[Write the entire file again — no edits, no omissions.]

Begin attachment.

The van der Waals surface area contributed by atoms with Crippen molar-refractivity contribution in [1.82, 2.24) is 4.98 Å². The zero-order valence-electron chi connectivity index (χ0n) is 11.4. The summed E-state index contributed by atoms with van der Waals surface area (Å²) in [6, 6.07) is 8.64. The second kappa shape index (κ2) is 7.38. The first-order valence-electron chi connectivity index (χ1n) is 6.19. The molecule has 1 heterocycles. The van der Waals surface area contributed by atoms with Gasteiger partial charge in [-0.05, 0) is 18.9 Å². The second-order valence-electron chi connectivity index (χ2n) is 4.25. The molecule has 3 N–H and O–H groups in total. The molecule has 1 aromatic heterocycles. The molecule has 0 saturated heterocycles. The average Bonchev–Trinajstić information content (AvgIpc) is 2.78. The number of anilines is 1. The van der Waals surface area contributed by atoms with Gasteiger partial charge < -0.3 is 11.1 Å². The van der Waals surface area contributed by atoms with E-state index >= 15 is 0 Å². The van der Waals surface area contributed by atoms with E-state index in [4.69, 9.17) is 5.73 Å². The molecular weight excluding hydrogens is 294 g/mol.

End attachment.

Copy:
The van der Waals surface area contributed by atoms with Crippen molar-refractivity contribution in [1.82, 2.24) is 4.98 Å². The zero-order valence-electron chi connectivity index (χ0n) is 11.4. The summed E-state index contributed by atoms with van der Waals surface area (Å²) in [6, 6.07) is 8.64. The second kappa shape index (κ2) is 7.38. The first-order valence-electron chi connectivity index (χ1n) is 6.19. The molecule has 1 heterocycles. The van der Waals surface area contributed by atoms with Gasteiger partial charge in [-0.05, 0) is 18.9 Å². The second-order valence-electron chi connectivity index (χ2n) is 4.25. The molecule has 3 N–H and O–H groups in total. The molecule has 1 aromatic heterocycles. The molecule has 0 saturated heterocycles. The average Bonchev–Trinajstić information content (AvgIpc) is 2.78. The number of anilines is 1. The van der Waals surface area contributed by atoms with Gasteiger partial charge < -0.3 is 11.1 Å². The van der Waals surface area contributed by atoms with E-state index >= 15 is 0 Å². The van der Waals surface area contributed by atoms with E-state index in [4.69, 9.17) is 5.73 Å². The molecular weight excluding hydrogens is 294 g/mol.